The Sufficiency Economy and the King of Thailand

Yesterday I mentioned the ‘Sufficiency Economy’, as described by the Simplicity Institute. But there is another name that is more commonly attached to the phrase. The king of Thailand, Rama IX, is the world’s longest serving head of state. He has spent decades nurturing a philosophy of life in balance with nature, and the name he coined for it was the Sufficiency Economy.

king rama ixThe Sufficiency Economy, which no doubt has more of a ring to it in Thai, builds on traditional Thai values of self-reliance, perseverance and wise living. Moderation is one of its key principles – neither lack nor excess, living within one’s means and keeping in control of circumstances. Another is resilience and risk management, or ‘self immunity’ as the king’s Chaipattana Foundation puts it. Greater self-sufficiency is encouraged, not as an absolute, but as a way of increasing independence and autonomy.

The philosophy is applied at household level, particularly in rural areas, but it has been influential at the national level too, particularly since the 1997 crash. The collapse of the ‘tiger economies’ offered a pause for reflection, and the Sufficiency Economy became a sort of counter-balancing idea. Thailand would not resist modernity and globalisation, but it would take more care to provide enough for everyone and to protect itself from future shocks. “Being a tiger is not important” said the king. “The important thing is for us to have a sufficient economy. A sufficient economy means to have enough to support ourselves… we have to take a careful step backward.”

The king has considerable power but is not involved in the day to day government, so his ideas are not enshrined in law and function more as guiding principles. Many of the practical articulations of the philosophy are the king’s own projects and pilots in renewable energy or integrated agriculture. I don’t know enough about Thai culture to know how familiar most people would be with them, so I couldn’t say how far it penetrates into everyday life or politics.

What’s interesting about the Sufficiency Economy is that it is a distinctly Thai approach, complimentary but quite different to the Western concept of sustainable development. As Sirimas Hengrasmee observes in her chapter in Living Within A Fair Share Ecological Footprint, sustainable development can tend to emphasize what you can’t have, by stressing limits and boundaries. In focusing on moderation and living within your means, Sufficiency Economy is more likely to foster contentment and appreciation of what you do have. It aims for ‘reasonableness’ and meeting needs, rather than drawing lines that say ‘this far and no more’.

It’s also more holistic and sees right living as a virtue, whereas sustainability is more of a technical term. And sustainability is an empty word, with nothing to say on the actual value or quality of what is being sustained, while the Sufficiency Economy is clearly seen as a good thing in itself.

The point is not that we should adopt these principles, but by looking into them we can broaden our own understanding of good living in a finite world, and fill in any gaps. We should remember too that concepts like sustainable development are not necessarily globally shared, and that there are lots of different ways of expressing the same thing. Different cultures and languages will have their own perspectives on our global environmental challenges, and we will need all of them to create a truly global response.

7 Comments on “The Sufficiency Economy and the King of Thailand”

  1. Stefan Thiesen July 2, 2013 at 1:54 pm #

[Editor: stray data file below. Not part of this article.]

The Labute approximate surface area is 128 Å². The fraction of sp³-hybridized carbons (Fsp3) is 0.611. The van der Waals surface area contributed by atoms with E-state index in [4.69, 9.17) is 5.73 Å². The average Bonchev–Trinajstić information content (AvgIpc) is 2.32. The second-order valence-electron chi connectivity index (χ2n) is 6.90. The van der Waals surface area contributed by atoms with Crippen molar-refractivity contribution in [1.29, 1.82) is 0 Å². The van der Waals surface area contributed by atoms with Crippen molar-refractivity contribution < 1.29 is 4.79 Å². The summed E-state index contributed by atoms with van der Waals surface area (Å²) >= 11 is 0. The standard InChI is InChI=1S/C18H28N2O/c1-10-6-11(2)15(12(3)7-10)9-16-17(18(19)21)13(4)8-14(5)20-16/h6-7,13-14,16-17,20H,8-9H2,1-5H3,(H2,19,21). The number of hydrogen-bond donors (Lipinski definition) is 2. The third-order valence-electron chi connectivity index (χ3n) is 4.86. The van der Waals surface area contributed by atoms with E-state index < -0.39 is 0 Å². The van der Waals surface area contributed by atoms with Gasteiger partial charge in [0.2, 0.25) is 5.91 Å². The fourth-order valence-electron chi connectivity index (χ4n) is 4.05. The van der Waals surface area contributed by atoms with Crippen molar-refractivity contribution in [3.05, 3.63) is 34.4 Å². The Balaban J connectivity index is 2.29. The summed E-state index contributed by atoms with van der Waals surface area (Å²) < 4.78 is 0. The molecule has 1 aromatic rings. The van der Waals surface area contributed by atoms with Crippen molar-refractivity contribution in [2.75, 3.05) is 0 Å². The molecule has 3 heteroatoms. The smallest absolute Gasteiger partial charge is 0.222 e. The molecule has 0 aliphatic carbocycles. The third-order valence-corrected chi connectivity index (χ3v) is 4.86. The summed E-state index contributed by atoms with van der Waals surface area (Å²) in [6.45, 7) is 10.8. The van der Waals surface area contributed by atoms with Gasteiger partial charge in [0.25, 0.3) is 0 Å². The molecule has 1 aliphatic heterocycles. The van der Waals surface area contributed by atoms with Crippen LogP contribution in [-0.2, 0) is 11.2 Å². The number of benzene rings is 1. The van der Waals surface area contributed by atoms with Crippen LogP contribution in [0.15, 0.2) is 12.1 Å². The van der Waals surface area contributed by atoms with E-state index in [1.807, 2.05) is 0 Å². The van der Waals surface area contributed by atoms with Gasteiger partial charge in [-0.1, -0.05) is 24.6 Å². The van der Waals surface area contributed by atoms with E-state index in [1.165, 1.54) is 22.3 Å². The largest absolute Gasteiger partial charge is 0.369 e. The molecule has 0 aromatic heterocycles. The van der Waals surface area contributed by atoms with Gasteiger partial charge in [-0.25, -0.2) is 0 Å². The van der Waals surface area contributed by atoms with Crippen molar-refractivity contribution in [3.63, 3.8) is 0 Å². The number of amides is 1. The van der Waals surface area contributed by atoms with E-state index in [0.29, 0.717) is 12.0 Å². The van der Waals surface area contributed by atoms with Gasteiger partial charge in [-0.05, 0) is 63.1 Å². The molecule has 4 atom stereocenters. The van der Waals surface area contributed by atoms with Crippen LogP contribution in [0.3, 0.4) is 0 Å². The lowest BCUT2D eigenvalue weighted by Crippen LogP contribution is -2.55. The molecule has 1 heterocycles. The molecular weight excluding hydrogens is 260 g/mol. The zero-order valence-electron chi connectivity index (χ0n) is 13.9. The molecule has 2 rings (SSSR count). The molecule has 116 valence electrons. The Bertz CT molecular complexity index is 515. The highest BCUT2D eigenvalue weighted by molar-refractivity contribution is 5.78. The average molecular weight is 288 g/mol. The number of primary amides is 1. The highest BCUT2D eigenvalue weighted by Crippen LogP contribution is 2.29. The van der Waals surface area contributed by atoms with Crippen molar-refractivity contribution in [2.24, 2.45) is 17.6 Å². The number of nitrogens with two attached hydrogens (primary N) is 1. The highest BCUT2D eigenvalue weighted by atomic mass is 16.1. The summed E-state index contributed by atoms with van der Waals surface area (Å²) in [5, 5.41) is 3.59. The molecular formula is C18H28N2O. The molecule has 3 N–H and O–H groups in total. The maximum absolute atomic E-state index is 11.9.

Thank for that one, Jeremy! As I probably have mentioned elsewhere, I am working on a long term study about the Philippine energy and resource economy, which by now turned into something far more all encompassing. I will not and cannot act as if I am a “mainstream classical or neoclassical economist and as if “economics” and its mainstream tool still had the same standing as 20 years ago. The situation cannot be analyzed scientifically without acknowledging the influence of culture, of psychology, society, history, traditions, ethnic conflicts, as well is growing disparities, limited carrying capacity vs. population growth, the problem of economic growth, the geography of the country (7000+ Islands). My observations and studies really indicate that the islands population basically is culturally incompatible with inherently materialistic and competitive western economic models and with centralized governing structures. Both main western economic and government models – the nominally democratic/capitalistic and the nominally democratic/socialist/communist systems are at odds with the village type deeply humanistic (or humane) share-share culture of most ethnic groups in the islands. This was already observed by the Philippine national hero José Rizal in his book “The Philippines a century hence”, original “Filipinas dentro de Cien Años”, in 1890). It is rather interesting to see that a number of pilot projects in the Islands where a modern version of traditional village management was (re-) introduced are very successful. What nowadays we call “integrated coastal zone management” has been in place for centuries, if not thousands of years, in many pacific island nations (i.e. the “Ahupua’s system in Hawai’i), and these approaches of a need based economy instead of a growth based economy seem to be re-discovered. All this is experimental, still, but there have been lifestyles that evolved and were fine tuned over thousands of years, in some cases sustaining large populations at relatively high cultural levels for many centuries or even an entire millennium. The globalized forced-growth capitalistic system is, at best, 60 or 70 years old. Not even the lifetime of an individual human being. Considering it the non plus ultra and calling it “without alternatives” (as German Chancellor Merkel did on a few occasions) is a bit short sighted and lacks historical perspective. I would even go so far as to claim that the constantly accelerating growth economy is incompatible with human nature at large. I have seen young development engineers who entered their jobs fresh from college, motivated, clever, well educated, energetic, athletic, earning good money, being successful at their jobs – who collapsed with burnout, depression and all sorts of physical ailments before they even turned thirty. Acceleration. Information overload. Voluntary night shifts. Broken relationships and families. That is the price for economic success. We have the means for a humane society, but we opt to become more akin to Star Trek’s “Borg” Drones. Exchangeable machine parts that simply are exchanged when broken. When we look at our spiritual traditions – basically all of them – they all warn against greed and instead emphasize moderation, self sufficiency, calmness, modesty, meekness. When I was 18, I, too, dreamt of nice possessions and envied the kids in school who’s parents were richer than mine, who had a yacht, a house in Souther France and more. It was the same year when in Philosophy class we read “to have or to be” by Erich Fromm, which felt like an epiphany at the time (’85 or ’86). My later experience in Hawaii and in third world countries only added to it. It – “The System” on many levels doesn’t work, and the warnings against it (sorry if I repeat myself) have been resounding through the millenniums. Nothing about all that is new. Consumerism is the result of an economic system that caters to the lowliest instincts of the human animal. To have or to be. I have yet to meet an unhappy monk! “And lead me not into temptation” Christians pray, while living in a society that is built upon temptations, greed, lies and self delusion. As G.B. Shaw wrote: “I am afraid we must make the world honest before we can honestly say to our children that honesty is the best policy.”